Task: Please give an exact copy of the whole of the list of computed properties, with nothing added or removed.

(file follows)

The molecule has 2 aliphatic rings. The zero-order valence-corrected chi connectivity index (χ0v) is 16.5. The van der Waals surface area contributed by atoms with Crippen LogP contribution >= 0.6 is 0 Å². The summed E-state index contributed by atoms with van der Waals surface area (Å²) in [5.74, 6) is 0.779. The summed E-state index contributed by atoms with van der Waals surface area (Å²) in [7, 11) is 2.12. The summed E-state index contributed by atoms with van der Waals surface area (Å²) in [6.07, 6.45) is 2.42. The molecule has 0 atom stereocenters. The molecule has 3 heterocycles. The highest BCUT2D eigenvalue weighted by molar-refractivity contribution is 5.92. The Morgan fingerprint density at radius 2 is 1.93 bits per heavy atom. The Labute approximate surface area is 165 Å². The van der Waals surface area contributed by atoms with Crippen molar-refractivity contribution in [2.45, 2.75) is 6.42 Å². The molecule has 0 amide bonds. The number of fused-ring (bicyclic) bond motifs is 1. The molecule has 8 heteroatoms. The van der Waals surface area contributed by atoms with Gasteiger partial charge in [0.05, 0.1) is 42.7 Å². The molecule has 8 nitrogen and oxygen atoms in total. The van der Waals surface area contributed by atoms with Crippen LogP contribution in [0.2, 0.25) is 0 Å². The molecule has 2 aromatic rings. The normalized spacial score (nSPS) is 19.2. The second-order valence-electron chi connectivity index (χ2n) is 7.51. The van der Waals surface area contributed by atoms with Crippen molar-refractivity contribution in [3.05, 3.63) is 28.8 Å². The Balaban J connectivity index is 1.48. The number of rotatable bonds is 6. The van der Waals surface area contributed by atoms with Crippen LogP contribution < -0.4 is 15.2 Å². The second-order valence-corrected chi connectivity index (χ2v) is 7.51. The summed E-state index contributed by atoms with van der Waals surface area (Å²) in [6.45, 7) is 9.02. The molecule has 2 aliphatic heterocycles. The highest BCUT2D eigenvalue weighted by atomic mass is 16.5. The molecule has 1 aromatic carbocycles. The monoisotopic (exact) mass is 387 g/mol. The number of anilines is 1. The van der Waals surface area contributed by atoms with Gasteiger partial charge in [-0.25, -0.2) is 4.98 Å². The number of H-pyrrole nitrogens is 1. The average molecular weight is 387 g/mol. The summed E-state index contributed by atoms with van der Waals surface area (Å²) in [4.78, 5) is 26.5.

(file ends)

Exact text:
The molecule has 2 aliphatic rings. The zero-order valence-corrected chi connectivity index (χ0v) is 16.5. The van der Waals surface area contributed by atoms with Crippen LogP contribution >= 0.6 is 0 Å². The summed E-state index contributed by atoms with van der Waals surface area (Å²) in [5.74, 6) is 0.779. The summed E-state index contributed by atoms with van der Waals surface area (Å²) in [7, 11) is 2.12. The summed E-state index contributed by atoms with van der Waals surface area (Å²) in [6.07, 6.45) is 2.42. The molecule has 0 atom stereocenters. The molecule has 3 heterocycles. The highest BCUT2D eigenvalue weighted by molar-refractivity contribution is 5.92. The Morgan fingerprint density at radius 2 is 1.93 bits per heavy atom. The Labute approximate surface area is 165 Å². The van der Waals surface area contributed by atoms with Crippen molar-refractivity contribution in [2.45, 2.75) is 6.42 Å². The molecule has 0 amide bonds. The number of fused-ring (bicyclic) bond motifs is 1. The molecule has 8 heteroatoms. The van der Waals surface area contributed by atoms with Gasteiger partial charge in [0.05, 0.1) is 42.7 Å². The molecule has 8 nitrogen and oxygen atoms in total. The van der Waals surface area contributed by atoms with Crippen LogP contribution in [0.2, 0.25) is 0 Å². The molecule has 2 aromatic rings. The normalized spacial score (nSPS) is 19.2. The second-order valence-electron chi connectivity index (χ2n) is 7.51. The van der Waals surface area contributed by atoms with Crippen molar-refractivity contribution in [3.05, 3.63) is 28.8 Å². The Balaban J connectivity index is 1.48. The number of rotatable bonds is 6. The van der Waals surface area contributed by atoms with Crippen LogP contribution < -0.4 is 15.2 Å². The second-order valence-corrected chi connectivity index (χ2v) is 7.51. The summed E-state index contributed by atoms with van der Waals surface area (Å²) in [6.45, 7) is 9.02. The molecule has 2 aliphatic heterocycles. The highest BCUT2D eigenvalue weighted by atomic mass is 16.5. The molecule has 1 aromatic carbocycles. The monoisotopic (exact) mass is 387 g/mol. The number of anilines is 1. The van der Waals surface area contributed by atoms with Gasteiger partial charge in [-0.25, -0.2) is 4.98 Å². The number of H-pyrrole nitrogens is 1. The average molecular weight is 387 g/mol. The summed E-state index contributed by atoms with van der Waals surface area (Å²) in [4.78, 5) is 26.5.